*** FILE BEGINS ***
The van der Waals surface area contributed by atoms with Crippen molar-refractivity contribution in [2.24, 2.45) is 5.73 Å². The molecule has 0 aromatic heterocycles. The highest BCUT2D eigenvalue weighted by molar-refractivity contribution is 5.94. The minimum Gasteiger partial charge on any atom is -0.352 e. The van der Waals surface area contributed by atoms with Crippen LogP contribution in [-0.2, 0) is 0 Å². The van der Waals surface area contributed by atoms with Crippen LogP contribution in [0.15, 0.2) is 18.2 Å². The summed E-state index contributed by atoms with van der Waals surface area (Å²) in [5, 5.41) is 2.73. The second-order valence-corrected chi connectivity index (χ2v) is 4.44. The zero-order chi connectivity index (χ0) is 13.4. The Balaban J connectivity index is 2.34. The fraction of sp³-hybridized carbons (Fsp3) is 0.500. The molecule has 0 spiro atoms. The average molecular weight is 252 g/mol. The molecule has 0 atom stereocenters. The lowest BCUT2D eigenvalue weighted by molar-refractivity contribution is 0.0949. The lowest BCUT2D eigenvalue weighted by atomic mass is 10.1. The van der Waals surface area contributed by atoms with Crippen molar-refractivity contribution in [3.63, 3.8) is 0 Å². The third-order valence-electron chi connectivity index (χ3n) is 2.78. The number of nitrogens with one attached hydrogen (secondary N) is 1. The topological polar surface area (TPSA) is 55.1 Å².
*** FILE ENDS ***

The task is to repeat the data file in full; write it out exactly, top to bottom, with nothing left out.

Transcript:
The van der Waals surface area contributed by atoms with Crippen molar-refractivity contribution in [2.24, 2.45) is 5.73 Å². The molecule has 0 aromatic heterocycles. The highest BCUT2D eigenvalue weighted by molar-refractivity contribution is 5.94. The minimum Gasteiger partial charge on any atom is -0.352 e. The van der Waals surface area contributed by atoms with Crippen LogP contribution in [-0.2, 0) is 0 Å². The van der Waals surface area contributed by atoms with Crippen LogP contribution in [0.15, 0.2) is 18.2 Å². The summed E-state index contributed by atoms with van der Waals surface area (Å²) in [5, 5.41) is 2.73. The second-order valence-corrected chi connectivity index (χ2v) is 4.44. The zero-order chi connectivity index (χ0) is 13.4. The Balaban J connectivity index is 2.34. The fraction of sp³-hybridized carbons (Fsp3) is 0.500. The molecule has 0 spiro atoms. The average molecular weight is 252 g/mol. The molecule has 0 atom stereocenters. The lowest BCUT2D eigenvalue weighted by molar-refractivity contribution is 0.0949. The lowest BCUT2D eigenvalue weighted by atomic mass is 10.1. The van der Waals surface area contributed by atoms with Crippen molar-refractivity contribution in [3.63, 3.8) is 0 Å². The third-order valence-electron chi connectivity index (χ3n) is 2.78. The number of nitrogens with one attached hydrogen (secondary N) is 1. The topological polar surface area (TPSA) is 55.1 Å².